Published March 8, 2022

For the Farmer: What’s in your water?

Written by
Charlie Adams
| The Dakotan
Spraying (Hefty Seed Company) [Photo: submitted by Charlie Adams]
Spraying (Hefty Seed Company) [Photo: submitted by Charlie Adams]

In the realm of making improvements to your farming practices, there are certain topics that you read about all the time. For example: what the newest and greatest herbicides are this year, what seed traits are the best fit for your acres, new planting equipment technology, and software you should be using to manage the farm. Some of these are very big and elaborate topics with a lot of things to think about. Staying on top of these topics could mean huge return-on-investment benefits for your operation.

However, do you ever wonder what is in your spray water? Where do you get your spray water? What source does your farm use for water when it comes to treating your own seed or applying with your foliar applied fertilizers?

There is a major movement in production agriculture today toward the technology in beneficial biological products. Or as they are often called, natural products. These are products are derived from natural sources such as bacterial or fungal sources that can be applied in a variety of ways to maximize the functions of plant health.

Before having a conversation if any of these exciting new products are a fit on the farm, growers must take a step back and understand the importance of water source. The fact is that City or Rural water sources add chlorine to water to kill microbes and keep water safe for consumption. Also, well water has multiple factors that also affect biological survival. Hard water and high pH (a measure of how acidic water is) lessen the chances for biological products to move within the plant structure.

With regard to City or Rural Water, one of our local area water districts, the Upper Souris Water District issues an annual water quality report. In that report for the year 2020, they state that, “Your water is also treated by disinfection. Disinfection involves the addition of chlorine or other disinfectants to kill bacteria and other microorganisms (viruses, cysts, etc.) that may be in the water.”

As you can see, if you are not correcting your water chlorination levels, then you may be wasting your effort on the newest biological technology. Fortunately, there are products that can easily and inexpensively correct chlorine, pH, and hardness issues that may be in your water.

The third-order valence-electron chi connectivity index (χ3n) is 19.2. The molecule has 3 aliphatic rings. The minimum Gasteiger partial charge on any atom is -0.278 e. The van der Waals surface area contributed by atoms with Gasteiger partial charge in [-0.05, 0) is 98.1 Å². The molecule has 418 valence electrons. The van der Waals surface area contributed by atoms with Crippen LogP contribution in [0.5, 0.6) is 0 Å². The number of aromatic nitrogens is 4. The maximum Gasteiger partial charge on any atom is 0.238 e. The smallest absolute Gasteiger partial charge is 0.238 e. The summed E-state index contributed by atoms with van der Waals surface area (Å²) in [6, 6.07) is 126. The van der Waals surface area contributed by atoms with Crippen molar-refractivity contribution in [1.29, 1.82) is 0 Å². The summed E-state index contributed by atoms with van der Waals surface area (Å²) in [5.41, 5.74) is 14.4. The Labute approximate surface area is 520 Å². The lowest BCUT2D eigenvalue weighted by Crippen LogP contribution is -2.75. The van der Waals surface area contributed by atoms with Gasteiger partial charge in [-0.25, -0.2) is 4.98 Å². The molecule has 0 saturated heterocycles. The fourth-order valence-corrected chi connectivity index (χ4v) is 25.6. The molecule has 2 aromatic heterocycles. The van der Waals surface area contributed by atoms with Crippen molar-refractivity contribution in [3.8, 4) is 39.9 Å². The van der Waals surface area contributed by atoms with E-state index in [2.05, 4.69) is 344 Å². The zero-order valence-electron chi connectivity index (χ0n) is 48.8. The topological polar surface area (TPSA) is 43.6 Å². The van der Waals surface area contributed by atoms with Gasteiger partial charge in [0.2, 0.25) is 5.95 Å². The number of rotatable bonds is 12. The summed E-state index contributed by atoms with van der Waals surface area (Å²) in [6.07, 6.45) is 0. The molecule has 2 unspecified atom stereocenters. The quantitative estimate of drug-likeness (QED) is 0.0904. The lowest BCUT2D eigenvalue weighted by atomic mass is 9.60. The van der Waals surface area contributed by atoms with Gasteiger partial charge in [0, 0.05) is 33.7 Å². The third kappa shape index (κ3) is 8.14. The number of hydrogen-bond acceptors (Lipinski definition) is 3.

This season, there are new products that claim to save you thousands of dollars on fertilizer expenses by using microbes to take nitrogen from the air and create an ammonia that plants can use. If you are using a rural water source and using this product, you are throwing those dollars out the sprayer window.

Those products specifically call for the use of a chlorine remediation product for microbial safety. Your water source may be affecting other products besides biologicals. A Michigan State study as far back as 2008 outlined a long list of pesticide products that are negatively affected by water pH levels. A chart shows the optimum pH level for each pesticide. For example, a common fungicide used in our area is propiconazole. This fungicide is typically a cheap treatment used in the initial stages of wheat growth. According to this study, the optimum pH levels for propiconazole is 5-9. With respect to herbicides, banvel is a generic dicamba product that requires a pH of 5-6. Chances are that your water pH is outside of that level. As many water sources are more alkaline than this, it may be necessary to adjust the pH of the spray solution.

There are several products that can adjust water pH and reduce the chlorine content of your water. Two main ones are Bio-Prep and Water-Rite.

Bio-Prep is a water pre-treatment that reverses the negative effects chlorine has on biological products. Bio-Prep turns chlorine into the safer chloride form, which is an essential plant nutrient and is no longer harmful to beneficial microbes.

Water-Rite is a water pre-treatment designed to reduce the negative effects calcium, magnesium, iron, and copper have on fertilizer, herbicides, and pesticides. Using Water-Rite will also maximize the availability and efficacy of glyphosate and other phosphate chemistries. When combined with Bio-Prep, these two products are an ideal solution for keeping beneficial biology safe in tank mixes. The great news is these products treat your water for just a few cents per acre. The only thing you need to do is exercise discipline and remember to add them to the tank each time.

So, if you have the tendency to feel overwhelmed with new information every spring from every new sales guy pushing every new piece of equipment and technology, take a step back and look at the little things. Like your water source.

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